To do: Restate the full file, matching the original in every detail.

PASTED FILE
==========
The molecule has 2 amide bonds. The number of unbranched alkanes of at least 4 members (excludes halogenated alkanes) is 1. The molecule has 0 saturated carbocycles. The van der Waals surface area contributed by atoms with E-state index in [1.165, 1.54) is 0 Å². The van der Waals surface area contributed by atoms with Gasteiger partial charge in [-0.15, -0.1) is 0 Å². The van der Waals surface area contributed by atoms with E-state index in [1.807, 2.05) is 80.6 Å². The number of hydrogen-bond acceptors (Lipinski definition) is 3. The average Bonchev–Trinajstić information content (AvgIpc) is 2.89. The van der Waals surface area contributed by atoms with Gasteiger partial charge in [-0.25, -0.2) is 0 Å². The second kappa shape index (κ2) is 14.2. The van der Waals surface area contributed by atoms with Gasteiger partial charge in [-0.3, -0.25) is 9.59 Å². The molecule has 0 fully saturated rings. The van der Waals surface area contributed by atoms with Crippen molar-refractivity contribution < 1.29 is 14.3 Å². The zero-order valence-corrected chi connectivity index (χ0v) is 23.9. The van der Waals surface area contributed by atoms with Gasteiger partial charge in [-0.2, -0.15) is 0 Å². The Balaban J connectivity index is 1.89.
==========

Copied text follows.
The molecule has 2 amide bonds. The number of unbranched alkanes of at least 4 members (excludes halogenated alkanes) is 1. The molecule has 0 saturated carbocycles. The van der Waals surface area contributed by atoms with E-state index in [1.165, 1.54) is 0 Å². The van der Waals surface area contributed by atoms with Gasteiger partial charge in [-0.15, -0.1) is 0 Å². The van der Waals surface area contributed by atoms with E-state index in [1.807, 2.05) is 80.6 Å². The number of hydrogen-bond acceptors (Lipinski definition) is 3. The average Bonchev–Trinajstić information content (AvgIpc) is 2.89. The van der Waals surface area contributed by atoms with Gasteiger partial charge in [-0.25, -0.2) is 0 Å². The second kappa shape index (κ2) is 14.2. The van der Waals surface area contributed by atoms with Gasteiger partial charge in [-0.3, -0.25) is 9.59 Å². The molecule has 0 fully saturated rings. The van der Waals surface area contributed by atoms with Crippen molar-refractivity contribution < 1.29 is 14.3 Å². The zero-order valence-corrected chi connectivity index (χ0v) is 23.9. The van der Waals surface area contributed by atoms with Gasteiger partial charge in [-0.2, -0.15) is 0 Å². The Balaban J connectivity index is 1.89.